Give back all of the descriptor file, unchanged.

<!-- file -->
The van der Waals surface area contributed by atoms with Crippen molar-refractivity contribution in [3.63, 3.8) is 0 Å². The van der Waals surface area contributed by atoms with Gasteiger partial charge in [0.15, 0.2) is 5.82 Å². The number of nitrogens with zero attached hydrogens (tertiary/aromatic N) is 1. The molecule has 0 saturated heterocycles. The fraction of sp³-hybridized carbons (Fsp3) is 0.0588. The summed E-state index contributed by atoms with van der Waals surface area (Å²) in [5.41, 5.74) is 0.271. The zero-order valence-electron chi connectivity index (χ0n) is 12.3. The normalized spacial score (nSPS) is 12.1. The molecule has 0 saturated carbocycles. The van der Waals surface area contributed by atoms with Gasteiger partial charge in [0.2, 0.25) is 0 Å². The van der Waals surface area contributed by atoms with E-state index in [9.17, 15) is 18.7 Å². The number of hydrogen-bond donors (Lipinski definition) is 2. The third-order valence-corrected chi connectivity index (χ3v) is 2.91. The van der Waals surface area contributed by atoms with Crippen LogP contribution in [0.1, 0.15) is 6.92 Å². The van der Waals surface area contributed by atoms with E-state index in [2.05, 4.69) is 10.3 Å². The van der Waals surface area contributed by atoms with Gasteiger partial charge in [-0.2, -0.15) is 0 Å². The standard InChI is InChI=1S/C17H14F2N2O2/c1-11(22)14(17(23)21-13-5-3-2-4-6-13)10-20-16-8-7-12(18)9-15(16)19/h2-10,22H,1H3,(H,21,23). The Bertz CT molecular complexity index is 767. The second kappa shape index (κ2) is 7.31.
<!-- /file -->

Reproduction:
The van der Waals surface area contributed by atoms with Crippen molar-refractivity contribution in [3.63, 3.8) is 0 Å². The van der Waals surface area contributed by atoms with Gasteiger partial charge in [0.15, 0.2) is 5.82 Å². The number of nitrogens with zero attached hydrogens (tertiary/aromatic N) is 1. The molecule has 0 saturated heterocycles. The fraction of sp³-hybridized carbons (Fsp3) is 0.0588. The summed E-state index contributed by atoms with van der Waals surface area (Å²) in [5.41, 5.74) is 0.271. The zero-order valence-electron chi connectivity index (χ0n) is 12.3. The normalized spacial score (nSPS) is 12.1. The molecule has 0 saturated carbocycles. The van der Waals surface area contributed by atoms with Gasteiger partial charge in [0.2, 0.25) is 0 Å². The van der Waals surface area contributed by atoms with E-state index in [9.17, 15) is 18.7 Å². The number of hydrogen-bond donors (Lipinski definition) is 2. The third-order valence-corrected chi connectivity index (χ3v) is 2.91. The van der Waals surface area contributed by atoms with Crippen LogP contribution in [0.1, 0.15) is 6.92 Å². The van der Waals surface area contributed by atoms with E-state index in [2.05, 4.69) is 10.3 Å². The van der Waals surface area contributed by atoms with Gasteiger partial charge in [-0.2, -0.15) is 0 Å². The standard InChI is InChI=1S/C17H14F2N2O2/c1-11(22)14(17(23)21-13-5-3-2-4-6-13)10-20-16-8-7-12(18)9-15(16)19/h2-10,22H,1H3,(H,21,23). The Bertz CT molecular complexity index is 767. The second kappa shape index (κ2) is 7.31.